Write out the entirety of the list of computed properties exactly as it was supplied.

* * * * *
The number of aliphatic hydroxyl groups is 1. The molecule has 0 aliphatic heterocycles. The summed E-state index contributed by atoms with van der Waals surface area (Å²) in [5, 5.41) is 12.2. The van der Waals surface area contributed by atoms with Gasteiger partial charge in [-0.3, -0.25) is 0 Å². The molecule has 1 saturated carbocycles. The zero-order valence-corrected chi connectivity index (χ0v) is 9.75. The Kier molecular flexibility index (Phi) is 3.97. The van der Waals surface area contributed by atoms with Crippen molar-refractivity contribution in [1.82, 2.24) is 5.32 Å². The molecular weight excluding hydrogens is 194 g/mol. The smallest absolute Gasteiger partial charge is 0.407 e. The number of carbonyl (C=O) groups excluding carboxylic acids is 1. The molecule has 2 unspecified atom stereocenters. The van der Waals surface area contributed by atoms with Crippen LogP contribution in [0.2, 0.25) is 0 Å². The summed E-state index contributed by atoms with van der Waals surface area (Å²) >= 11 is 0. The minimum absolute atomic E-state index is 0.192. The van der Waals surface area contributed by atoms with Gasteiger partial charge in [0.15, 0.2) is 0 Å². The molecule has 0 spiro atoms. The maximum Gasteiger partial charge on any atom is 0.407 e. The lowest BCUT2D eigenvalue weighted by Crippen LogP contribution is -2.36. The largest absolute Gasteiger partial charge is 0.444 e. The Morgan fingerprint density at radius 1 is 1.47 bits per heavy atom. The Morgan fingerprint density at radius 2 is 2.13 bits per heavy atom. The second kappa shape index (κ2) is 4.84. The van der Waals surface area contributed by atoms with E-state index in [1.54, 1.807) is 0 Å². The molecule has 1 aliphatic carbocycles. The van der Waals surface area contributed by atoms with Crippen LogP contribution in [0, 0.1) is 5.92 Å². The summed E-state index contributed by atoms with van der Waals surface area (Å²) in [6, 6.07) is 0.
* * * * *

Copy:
The number of aliphatic hydroxyl groups is 1. The molecule has 0 aliphatic heterocycles. The summed E-state index contributed by atoms with van der Waals surface area (Å²) in [5, 5.41) is 12.2. The van der Waals surface area contributed by atoms with Gasteiger partial charge in [-0.3, -0.25) is 0 Å². The molecule has 1 saturated carbocycles. The zero-order valence-corrected chi connectivity index (χ0v) is 9.75. The Kier molecular flexibility index (Phi) is 3.97. The van der Waals surface area contributed by atoms with Crippen molar-refractivity contribution in [1.82, 2.24) is 5.32 Å². The molecular weight excluding hydrogens is 194 g/mol. The smallest absolute Gasteiger partial charge is 0.407 e. The number of carbonyl (C=O) groups excluding carboxylic acids is 1. The molecule has 2 unspecified atom stereocenters. The van der Waals surface area contributed by atoms with Crippen LogP contribution in [0.2, 0.25) is 0 Å². The summed E-state index contributed by atoms with van der Waals surface area (Å²) >= 11 is 0. The minimum absolute atomic E-state index is 0.192. The van der Waals surface area contributed by atoms with Gasteiger partial charge in [0.15, 0.2) is 0 Å². The molecule has 0 spiro atoms. The maximum Gasteiger partial charge on any atom is 0.407 e. The lowest BCUT2D eigenvalue weighted by Crippen LogP contribution is -2.36. The largest absolute Gasteiger partial charge is 0.444 e. The Morgan fingerprint density at radius 1 is 1.47 bits per heavy atom. The Morgan fingerprint density at radius 2 is 2.13 bits per heavy atom. The second kappa shape index (κ2) is 4.84. The van der Waals surface area contributed by atoms with E-state index in [1.54, 1.807) is 0 Å². The molecule has 1 aliphatic carbocycles. The van der Waals surface area contributed by atoms with Crippen LogP contribution in [0, 0.1) is 5.92 Å². The summed E-state index contributed by atoms with van der Waals surface area (Å²) in [6, 6.07) is 0.